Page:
High Functioning

High functioning aren’t words I would use to describe myself.

However, recently, Randy stumbled upon an article. He sent the article to me with a note. “This is you.”

The article is about people with high functioning OCD.  I followed a trail and found an article about OCD and hyper responsibility.

While I would not describe myself as high functioning, I have no problem applying the word “hyper” to me. 

Reading these articles with all the subsequent articles I could find (Hahaha, why no, I’m not obsessive) made for a weird and somewhat squirmy afternoon.

Ultimately, I found comfort reading words that describe what goes on in my head. Kind of. I mean, I don’t think I could accurately describe what goes on in my head and I am the world’s leading expert on my head.

I used to joke about being responsible for everyone in the entire world and what a thankless job it is. I honestly had no idea that was a mental health issue.

Boiled down, I have obsessive thoughts, but have compulsions designed to relieve the pain from the constant obsessive thoughts aren’t super intrusive. I can live a normal life, function at my job, and at home. The people around me might mention I play Boggle on my phone obsessively. Or watch and re-watch and re-watch specific TV series.

Speaking of which, I’ve been reading there might be a season 16 of Supernatural. A girl can dream. 

Oh, and the hyper responsibility thing? That is just fucking exhausting.

Last year, my sister gave me a desk calendar for Christmas. Today’s entry, on December 8th, 2023 reads “The path of inner peace begins with four words: ” not my fucking problem.”

You all, I could barely stand to look at the words.

calendar page

Not my fucking problem? Really? Everything is my fucking problem.

I had to obscure the calendar so I could work.

I guess I could have removed it, but then it would have said December 9 and is today, right now December 9? No. No it is not. So, of course, I couldn’t remove the page.

high functioning calendar page don’t know what this revelation means for me, if anything. I do have the option for a few free psychologist visits through my insurance. I guess I could avail myself of that option.

Because I would love to be able to say “not my fucking problem”. I’d also like to stop worrying in a weird ass loop every day.

Anyway, here’s to new discoveries! I guess.

4 Thoughts.

  1. Creative apathy is a powerful tool, but not everyone is cut out for the rigors of adopting it as a strategy. I once listed my “religion” on a form as “hedonist apathetic”. That was a long time ago, and I have since discovered politics, which, oddly enough, has me less apathetic about my fellow humans than I was before.
    Around two years into my newfound interest in the well-being of the rest of humanity, I had a near fatal stroke that left me disabled. I’m not saying that it was caused by my concerns, no, what I’m saying is that all of the sudden I found myself totally dependent upon the concerns of others who I previously had no connections with. This caused an immediate and total reassessment of the worth and function of interest in other folks’ wellness.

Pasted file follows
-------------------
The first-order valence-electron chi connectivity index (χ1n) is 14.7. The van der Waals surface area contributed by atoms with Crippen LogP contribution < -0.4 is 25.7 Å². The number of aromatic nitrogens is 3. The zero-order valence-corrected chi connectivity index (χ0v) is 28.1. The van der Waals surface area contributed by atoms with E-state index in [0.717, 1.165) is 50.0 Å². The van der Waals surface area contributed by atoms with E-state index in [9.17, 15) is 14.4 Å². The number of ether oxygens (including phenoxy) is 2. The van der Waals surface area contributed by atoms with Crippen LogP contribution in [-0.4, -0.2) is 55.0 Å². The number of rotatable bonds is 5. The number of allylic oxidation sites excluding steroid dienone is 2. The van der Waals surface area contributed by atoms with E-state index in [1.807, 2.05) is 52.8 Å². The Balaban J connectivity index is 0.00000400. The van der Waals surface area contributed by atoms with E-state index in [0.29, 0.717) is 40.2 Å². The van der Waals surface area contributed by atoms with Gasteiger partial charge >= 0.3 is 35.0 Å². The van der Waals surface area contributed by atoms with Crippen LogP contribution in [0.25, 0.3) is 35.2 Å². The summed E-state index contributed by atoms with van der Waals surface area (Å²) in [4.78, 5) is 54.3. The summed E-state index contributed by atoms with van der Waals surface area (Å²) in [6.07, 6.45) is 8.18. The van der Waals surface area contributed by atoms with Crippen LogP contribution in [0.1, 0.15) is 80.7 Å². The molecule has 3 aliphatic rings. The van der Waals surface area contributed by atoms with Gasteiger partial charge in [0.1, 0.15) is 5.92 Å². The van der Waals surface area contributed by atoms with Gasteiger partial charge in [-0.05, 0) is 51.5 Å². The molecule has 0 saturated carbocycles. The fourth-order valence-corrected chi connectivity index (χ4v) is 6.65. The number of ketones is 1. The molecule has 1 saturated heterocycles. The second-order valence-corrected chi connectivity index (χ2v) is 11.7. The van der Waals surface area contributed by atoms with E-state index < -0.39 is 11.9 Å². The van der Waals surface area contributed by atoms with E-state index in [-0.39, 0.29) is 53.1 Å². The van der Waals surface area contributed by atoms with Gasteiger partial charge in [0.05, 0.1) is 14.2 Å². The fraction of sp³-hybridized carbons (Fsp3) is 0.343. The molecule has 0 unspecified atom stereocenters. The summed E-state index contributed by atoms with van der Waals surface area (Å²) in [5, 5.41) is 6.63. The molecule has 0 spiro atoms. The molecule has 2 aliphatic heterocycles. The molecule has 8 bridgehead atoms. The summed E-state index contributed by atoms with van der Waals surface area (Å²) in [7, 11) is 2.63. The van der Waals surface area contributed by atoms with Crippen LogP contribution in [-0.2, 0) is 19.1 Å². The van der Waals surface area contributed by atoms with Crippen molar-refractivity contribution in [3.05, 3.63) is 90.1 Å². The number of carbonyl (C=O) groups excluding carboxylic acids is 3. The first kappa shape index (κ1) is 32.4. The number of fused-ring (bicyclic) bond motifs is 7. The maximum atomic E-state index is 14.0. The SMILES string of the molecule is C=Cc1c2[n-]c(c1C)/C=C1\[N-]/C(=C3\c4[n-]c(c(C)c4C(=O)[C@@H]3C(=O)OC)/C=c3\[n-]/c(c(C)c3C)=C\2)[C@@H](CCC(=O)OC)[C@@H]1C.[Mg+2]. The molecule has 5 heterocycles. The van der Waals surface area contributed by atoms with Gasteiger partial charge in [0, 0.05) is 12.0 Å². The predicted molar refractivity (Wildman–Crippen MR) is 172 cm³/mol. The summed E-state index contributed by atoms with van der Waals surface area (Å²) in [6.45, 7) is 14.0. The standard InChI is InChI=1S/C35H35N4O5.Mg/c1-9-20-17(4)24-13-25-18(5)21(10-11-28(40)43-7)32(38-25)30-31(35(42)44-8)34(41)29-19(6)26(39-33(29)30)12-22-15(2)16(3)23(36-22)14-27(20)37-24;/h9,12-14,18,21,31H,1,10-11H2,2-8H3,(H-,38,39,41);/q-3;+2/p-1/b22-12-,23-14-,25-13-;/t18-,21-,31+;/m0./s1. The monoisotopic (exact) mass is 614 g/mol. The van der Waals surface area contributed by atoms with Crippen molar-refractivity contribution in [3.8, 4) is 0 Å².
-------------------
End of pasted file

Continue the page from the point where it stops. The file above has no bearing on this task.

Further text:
As the kids say, “shit got real”.
    And the older I get, the realer it keeps getting. Wow, who knew?
    I have found that identifying my mental health issues has been helpful every time: it’s hard to address things you haven’t identified. I’ve been sort of lucky (!?) in that way: I used to deal with near constant depression, and since my stroke fifteen years ago, it has mostly just gone away. I’m told that isn’t common.
    Anyway, good luck, and I hope your general health has improved somewhat.
    It’s hard to get a mental break when your physical health is trying to kill you.

  2. Do you seriously think you could stop with just ‘a few free psychologist visits’? Wouldn’t that become an obsession?
    I’ve lived in South Florida (sob) long enough to be able to say y’all with a straight face. Practice.
    Hope you are feeling better and that your coping mechanisms kick in!
    Have great Holidays (your choices) and a Happy New Year.

  3. I do not think I could be described as high functioning lately and yeah I do have a touch of OCD life is often an uphill battle for me, with me often sliding backwards on and icy surface but I keep going.

  4. I get that finding yourself described with a diagnosis can be both reassuring and uncomfortable. If you decide to avail yourself of some of that free therapy through work, though, it can be a good starting point. I think the hardest thing, though, is accepting that there are ups and downs. Some days you’re high functioning and some days it’s like you say “Hi” to Functioning as it just strolls on by.

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